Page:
Thursday, July 5, 2012 at 7:54 AM
In defending the constitutionality of Obamacare before the Supreme Court in March, Solicitor General Donald B. Verrilli Jr. argued that it could be upheld under Congress’s plenary power to regulate interstate commerce (aka the Commerce Clause).
But a clear majority of the justices did not seem persuaded that this clause gives the government the power to mandate that “free riders” on the healthcare system must pay a penalty if they fail to purchase private health insurance (even at government-subsidized rates).
This is why Verrilli was roundly criticized for “fumbling” his oral argument, and why so many legal scholars, most notably CNN’s Jeffrey Toobin, were convinced that the Court would rule Obamacare unconstitutional. But they overlooked the fallback argument Verrilli made about the government having the power to enforce the individual mandate under its taxing powers. And, as it turned out, this is the argument upon which the Court based its decision to uphold the constitutionality of Obamacare.
Except that we are now being treated to the spectacle of Republicans, on the one hand, insisting that not just the mandate but all of Obamacare constitutes the biggest tax in U.S. history; and Democrats, on the other hand, insisting that, notwithstanding the Court’s ruling, the mandate is a penalty/fee, not a tax. Perversely, politicians these days are more afraid of being accused of raising taxes than priests are of being accused of molesting little boys.
So, as one of only a handful of people who declared, on the record (before and after oral arguments),that the Court would rule Obamacare constitutional, here is how I suggest Democrats explain, for purely political reasons, that the mandate is a penalty/fee, not a tax:
The Court upheld the law under the government’s taxing powers primarily because the IRS is the government agency charged with enforcing the mandate. But whenever we fail to pay our taxes on time, the government also mandates that we pay a late penalty/fee. And of course the IRS is charged with enforcing this mandate.
Yet not even the most rabid anti-Obamacare Republican would argue that this late penalty/fee is a tax: it is a penalty the government mandates and enforces under its taxing powers. By the same token, it follows that just because the IRS is charged with enforcing the penalty/fee for failing to purchase health insurance does not make it a tax: it too is simply a penalty the government mandates and enforces under its taxing powers.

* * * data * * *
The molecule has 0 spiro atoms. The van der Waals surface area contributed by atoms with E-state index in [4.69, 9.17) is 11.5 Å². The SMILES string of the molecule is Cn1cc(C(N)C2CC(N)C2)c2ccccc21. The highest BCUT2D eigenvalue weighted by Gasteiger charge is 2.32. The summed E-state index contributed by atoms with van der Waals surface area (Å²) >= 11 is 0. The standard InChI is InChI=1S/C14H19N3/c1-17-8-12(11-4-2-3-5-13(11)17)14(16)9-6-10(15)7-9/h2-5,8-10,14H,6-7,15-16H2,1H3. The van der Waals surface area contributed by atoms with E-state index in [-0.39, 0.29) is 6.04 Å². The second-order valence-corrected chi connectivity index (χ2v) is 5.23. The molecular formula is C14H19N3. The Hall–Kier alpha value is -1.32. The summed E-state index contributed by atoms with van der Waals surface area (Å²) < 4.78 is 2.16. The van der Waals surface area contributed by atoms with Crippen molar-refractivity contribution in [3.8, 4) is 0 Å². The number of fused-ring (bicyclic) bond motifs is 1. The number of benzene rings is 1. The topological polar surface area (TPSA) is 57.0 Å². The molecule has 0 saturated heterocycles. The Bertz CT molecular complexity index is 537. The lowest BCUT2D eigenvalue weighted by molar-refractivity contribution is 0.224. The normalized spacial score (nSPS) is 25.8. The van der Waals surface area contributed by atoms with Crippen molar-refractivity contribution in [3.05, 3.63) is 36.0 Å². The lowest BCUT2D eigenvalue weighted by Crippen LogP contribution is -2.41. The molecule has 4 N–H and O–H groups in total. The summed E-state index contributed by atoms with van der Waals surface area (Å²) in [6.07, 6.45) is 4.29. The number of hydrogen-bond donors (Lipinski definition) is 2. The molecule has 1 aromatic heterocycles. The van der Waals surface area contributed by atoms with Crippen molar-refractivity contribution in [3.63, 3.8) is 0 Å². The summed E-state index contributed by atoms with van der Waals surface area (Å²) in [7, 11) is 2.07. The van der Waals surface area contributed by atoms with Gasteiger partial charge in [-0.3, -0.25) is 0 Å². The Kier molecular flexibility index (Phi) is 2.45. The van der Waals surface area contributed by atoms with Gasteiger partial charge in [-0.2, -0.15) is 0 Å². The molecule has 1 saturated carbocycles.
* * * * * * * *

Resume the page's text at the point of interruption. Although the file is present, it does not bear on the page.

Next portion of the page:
Then, as a more holistic explanation, supporters of Obamacare should point out that for the same reason nobody wants anyone driving on our highways without car insurance, nobody should want anyone using our healthcare system without health insurance: because in both cases the uninsured become free riders who force the rest of us to pay for them.
Incidentally, if we did not have twittering fools masquerading as political correspondents these days one of them might ask Romney if he thinks former President Franklin Delano Roosevelt was also a ”West European socialist who had no clue about what makes America work.” After all, FDR created Social Security, the Tennessee Valley Authority, the FDIC, and so many other features of the modern ”welfare state” that he makes Obama – with his relatively modest attempts to rebuild the country’s crumbling infrastructure and reform healthcare – seem like a closet conservative.
In any case, it’s just another demonstration of the superficial nature of most political debates in America today that every expert agrees less than one percent of the population will ever be affected by this mandate (namely, those who can afford health insurance but refuse to purchase it). And yet all of Obamacare, which will make healthcare accessible to over 40 million poor and uninsured Americans, hinged on this silly semantic quibbling over whether we call the mandate a penalty/fee or a tax? Forget national health insurance, what America needs is a national insane asylum….
I was right! Supreme court upholds Obamacare